Tuesday, February 03, 2009

Not to be beaten

Seeing all that snow in Britain reminded me of when I worked delivering post in Penistone, near Barnsley, South Yorkshire. One morning I got up to find six inches of snow had fallen overnight. Thankfully the gritters had been out and the road down to the sorting office was passable with care on my clunky old post bike.

Having sorted my mail out, I set off to deliver the post to Hoylandswaine, a small village outside of the town. The main roads were reasonably clear but my route took me down the country lanes to the outlying farms.

As I turned into Cooper Lane, I could see that the wind had drifted the snow which now filled the lane up to the wall tops. There was nothing else for it; I slung the post bag on my back and walked along the top of the walls dragging my bike as best I could.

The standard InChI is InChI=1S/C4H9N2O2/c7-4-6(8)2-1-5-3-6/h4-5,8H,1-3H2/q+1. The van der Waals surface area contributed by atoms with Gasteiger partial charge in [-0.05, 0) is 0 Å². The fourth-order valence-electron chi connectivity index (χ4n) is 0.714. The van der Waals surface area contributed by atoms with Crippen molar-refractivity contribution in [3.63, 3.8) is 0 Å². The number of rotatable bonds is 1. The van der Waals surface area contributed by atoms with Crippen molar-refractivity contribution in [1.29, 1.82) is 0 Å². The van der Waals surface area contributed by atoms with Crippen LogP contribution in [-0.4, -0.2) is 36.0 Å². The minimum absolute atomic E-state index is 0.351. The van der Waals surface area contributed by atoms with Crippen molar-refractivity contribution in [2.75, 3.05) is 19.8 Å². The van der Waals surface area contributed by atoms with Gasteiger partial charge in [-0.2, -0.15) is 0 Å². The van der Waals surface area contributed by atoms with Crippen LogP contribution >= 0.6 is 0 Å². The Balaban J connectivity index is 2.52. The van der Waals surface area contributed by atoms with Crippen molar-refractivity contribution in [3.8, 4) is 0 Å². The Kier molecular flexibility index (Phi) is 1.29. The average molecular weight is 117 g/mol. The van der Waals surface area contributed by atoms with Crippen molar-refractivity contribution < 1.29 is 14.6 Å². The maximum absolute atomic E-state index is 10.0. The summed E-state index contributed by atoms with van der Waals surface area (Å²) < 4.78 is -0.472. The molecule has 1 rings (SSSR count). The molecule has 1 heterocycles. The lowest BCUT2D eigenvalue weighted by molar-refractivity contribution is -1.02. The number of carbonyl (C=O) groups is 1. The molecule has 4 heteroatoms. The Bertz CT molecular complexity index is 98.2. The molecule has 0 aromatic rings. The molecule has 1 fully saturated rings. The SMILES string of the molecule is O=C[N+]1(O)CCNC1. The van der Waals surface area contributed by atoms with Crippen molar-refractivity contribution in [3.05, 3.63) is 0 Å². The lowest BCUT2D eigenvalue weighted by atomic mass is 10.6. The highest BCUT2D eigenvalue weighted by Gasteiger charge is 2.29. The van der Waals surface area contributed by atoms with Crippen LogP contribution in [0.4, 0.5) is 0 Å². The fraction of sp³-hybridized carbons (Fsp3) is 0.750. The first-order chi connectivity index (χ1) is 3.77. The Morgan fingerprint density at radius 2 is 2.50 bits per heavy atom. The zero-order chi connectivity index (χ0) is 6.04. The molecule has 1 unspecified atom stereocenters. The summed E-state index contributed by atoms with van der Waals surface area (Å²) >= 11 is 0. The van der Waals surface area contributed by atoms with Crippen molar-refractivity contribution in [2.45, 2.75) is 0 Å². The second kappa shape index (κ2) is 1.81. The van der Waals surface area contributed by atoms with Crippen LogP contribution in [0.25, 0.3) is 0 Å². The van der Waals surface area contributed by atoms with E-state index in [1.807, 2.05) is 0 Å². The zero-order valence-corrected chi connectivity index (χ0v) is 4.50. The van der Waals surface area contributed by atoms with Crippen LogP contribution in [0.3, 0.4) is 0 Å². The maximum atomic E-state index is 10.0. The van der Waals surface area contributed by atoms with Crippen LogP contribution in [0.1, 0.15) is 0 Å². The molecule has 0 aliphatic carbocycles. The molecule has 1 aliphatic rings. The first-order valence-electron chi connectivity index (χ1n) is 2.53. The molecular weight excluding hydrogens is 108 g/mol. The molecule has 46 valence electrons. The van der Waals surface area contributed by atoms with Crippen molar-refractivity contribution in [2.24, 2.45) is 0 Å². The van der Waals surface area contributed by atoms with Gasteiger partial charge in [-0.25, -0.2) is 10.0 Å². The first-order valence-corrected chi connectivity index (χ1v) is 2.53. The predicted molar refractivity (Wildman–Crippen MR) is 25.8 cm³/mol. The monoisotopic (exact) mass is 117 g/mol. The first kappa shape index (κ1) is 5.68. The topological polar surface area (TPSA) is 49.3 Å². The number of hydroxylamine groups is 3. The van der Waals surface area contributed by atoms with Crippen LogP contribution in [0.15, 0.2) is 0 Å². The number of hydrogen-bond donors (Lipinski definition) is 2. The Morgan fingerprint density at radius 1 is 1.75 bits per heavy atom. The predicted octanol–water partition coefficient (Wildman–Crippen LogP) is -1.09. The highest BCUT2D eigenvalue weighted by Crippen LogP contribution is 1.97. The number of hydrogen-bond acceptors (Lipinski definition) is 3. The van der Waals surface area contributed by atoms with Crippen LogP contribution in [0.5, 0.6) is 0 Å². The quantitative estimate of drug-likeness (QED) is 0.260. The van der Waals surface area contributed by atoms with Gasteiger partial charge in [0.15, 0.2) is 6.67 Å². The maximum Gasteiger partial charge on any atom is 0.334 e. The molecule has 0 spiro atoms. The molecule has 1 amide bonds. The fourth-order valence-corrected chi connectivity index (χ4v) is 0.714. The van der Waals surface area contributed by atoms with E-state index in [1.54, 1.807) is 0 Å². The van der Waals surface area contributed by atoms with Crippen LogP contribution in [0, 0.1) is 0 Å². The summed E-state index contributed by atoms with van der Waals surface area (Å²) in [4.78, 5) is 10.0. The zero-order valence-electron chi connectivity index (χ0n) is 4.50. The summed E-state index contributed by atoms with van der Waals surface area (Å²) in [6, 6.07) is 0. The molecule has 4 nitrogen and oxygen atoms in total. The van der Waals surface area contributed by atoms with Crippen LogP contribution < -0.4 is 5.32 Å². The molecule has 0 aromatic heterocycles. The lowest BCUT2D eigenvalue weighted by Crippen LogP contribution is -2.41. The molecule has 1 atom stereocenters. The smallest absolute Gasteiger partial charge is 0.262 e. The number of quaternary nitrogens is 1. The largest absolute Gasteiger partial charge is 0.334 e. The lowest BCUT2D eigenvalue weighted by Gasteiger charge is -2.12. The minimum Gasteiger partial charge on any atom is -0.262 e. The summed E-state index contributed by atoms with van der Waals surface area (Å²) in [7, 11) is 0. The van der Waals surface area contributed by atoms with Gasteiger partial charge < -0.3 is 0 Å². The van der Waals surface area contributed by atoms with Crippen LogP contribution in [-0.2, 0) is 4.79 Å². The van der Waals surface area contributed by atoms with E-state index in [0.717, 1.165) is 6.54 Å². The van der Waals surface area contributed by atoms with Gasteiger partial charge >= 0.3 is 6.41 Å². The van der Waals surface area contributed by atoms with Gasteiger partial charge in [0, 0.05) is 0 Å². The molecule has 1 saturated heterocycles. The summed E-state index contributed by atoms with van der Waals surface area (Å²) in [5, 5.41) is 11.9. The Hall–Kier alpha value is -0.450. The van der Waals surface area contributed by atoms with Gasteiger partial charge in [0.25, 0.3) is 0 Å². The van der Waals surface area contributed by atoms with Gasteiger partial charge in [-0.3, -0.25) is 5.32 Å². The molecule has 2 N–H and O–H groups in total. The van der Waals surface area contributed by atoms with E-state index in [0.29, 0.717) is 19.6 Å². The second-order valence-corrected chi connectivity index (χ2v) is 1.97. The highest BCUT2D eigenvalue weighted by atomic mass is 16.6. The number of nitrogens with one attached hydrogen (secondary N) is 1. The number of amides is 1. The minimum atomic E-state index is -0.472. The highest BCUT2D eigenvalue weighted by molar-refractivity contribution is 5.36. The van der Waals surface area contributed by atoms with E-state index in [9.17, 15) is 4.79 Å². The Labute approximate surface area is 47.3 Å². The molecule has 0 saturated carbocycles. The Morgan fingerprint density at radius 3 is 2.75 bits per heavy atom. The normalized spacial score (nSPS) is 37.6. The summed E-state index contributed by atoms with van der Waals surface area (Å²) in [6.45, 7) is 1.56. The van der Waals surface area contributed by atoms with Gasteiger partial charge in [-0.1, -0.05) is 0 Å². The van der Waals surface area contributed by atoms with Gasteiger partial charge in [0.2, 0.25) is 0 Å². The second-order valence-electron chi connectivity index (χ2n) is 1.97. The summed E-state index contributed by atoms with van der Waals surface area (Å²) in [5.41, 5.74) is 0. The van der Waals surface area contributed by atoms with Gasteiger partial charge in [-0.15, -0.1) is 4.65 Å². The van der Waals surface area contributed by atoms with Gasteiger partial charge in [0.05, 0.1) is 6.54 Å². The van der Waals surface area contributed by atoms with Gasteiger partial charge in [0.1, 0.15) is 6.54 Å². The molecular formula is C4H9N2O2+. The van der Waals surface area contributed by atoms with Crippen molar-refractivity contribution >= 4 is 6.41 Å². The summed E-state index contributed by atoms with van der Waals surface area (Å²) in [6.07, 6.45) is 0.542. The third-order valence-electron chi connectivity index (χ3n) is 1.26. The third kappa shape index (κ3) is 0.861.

For some of the more outlying farms, I had to abandon the bike and walk across the fields where the snow was thinner. The farmers showed no surprise that I had managed to bring their mail. In fact only one took pity on me by offering a cup of tea to warm me up.

I can proudly say that I delivered every letter in my bag that morning. When I got home I had a quick change of clothes, a bite to eat and then set off to deliver the second post. There was never a question of abandoning deliveries - in those days the Royal Mail had to get through.

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